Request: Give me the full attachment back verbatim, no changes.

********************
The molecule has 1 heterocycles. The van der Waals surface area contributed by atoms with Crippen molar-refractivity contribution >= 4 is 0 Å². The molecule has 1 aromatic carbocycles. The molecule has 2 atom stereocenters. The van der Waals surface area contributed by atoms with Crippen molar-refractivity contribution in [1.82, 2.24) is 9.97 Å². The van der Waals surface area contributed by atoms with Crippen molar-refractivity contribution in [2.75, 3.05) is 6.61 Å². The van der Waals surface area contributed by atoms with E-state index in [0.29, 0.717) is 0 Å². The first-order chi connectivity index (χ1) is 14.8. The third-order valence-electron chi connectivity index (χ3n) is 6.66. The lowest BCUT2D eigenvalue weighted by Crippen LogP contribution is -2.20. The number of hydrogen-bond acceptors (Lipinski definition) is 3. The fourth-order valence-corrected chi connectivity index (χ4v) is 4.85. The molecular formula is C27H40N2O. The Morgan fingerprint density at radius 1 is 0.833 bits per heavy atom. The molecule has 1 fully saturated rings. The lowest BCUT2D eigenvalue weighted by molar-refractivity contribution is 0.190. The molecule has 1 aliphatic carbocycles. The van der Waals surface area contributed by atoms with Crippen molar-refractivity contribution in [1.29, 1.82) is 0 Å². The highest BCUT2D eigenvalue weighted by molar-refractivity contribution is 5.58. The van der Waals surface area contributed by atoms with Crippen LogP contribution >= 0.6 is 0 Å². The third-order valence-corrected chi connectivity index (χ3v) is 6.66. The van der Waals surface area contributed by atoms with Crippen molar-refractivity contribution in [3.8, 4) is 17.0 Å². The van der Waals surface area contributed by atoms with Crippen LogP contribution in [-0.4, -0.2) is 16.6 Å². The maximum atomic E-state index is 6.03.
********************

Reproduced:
The molecule has 1 heterocycles. The van der Waals surface area contributed by atoms with Crippen molar-refractivity contribution >= 4 is 0 Å². The molecule has 1 aromatic carbocycles. The molecule has 2 atom stereocenters. The van der Waals surface area contributed by atoms with Crippen molar-refractivity contribution in [1.82, 2.24) is 9.97 Å². The van der Waals surface area contributed by atoms with Crippen molar-refractivity contribution in [2.75, 3.05) is 6.61 Å². The van der Waals surface area contributed by atoms with E-state index in [0.29, 0.717) is 0 Å². The first-order chi connectivity index (χ1) is 14.8. The third-order valence-electron chi connectivity index (χ3n) is 6.66. The lowest BCUT2D eigenvalue weighted by Crippen LogP contribution is -2.20. The number of hydrogen-bond acceptors (Lipinski definition) is 3. The fourth-order valence-corrected chi connectivity index (χ4v) is 4.85. The molecular formula is C27H40N2O. The Morgan fingerprint density at radius 1 is 0.833 bits per heavy atom. The molecule has 1 fully saturated rings. The lowest BCUT2D eigenvalue weighted by molar-refractivity contribution is 0.190. The molecule has 1 aliphatic carbocycles. The van der Waals surface area contributed by atoms with Crippen molar-refractivity contribution in [1.29, 1.82) is 0 Å². The highest BCUT2D eigenvalue weighted by molar-refractivity contribution is 5.58. The van der Waals surface area contributed by atoms with Crippen LogP contribution >= 0.6 is 0 Å². The third-order valence-corrected chi connectivity index (χ3v) is 6.66. The van der Waals surface area contributed by atoms with Crippen molar-refractivity contribution in [3.8, 4) is 17.0 Å². The van der Waals surface area contributed by atoms with Crippen LogP contribution in [-0.4, -0.2) is 16.6 Å². The maximum atomic E-state index is 6.03.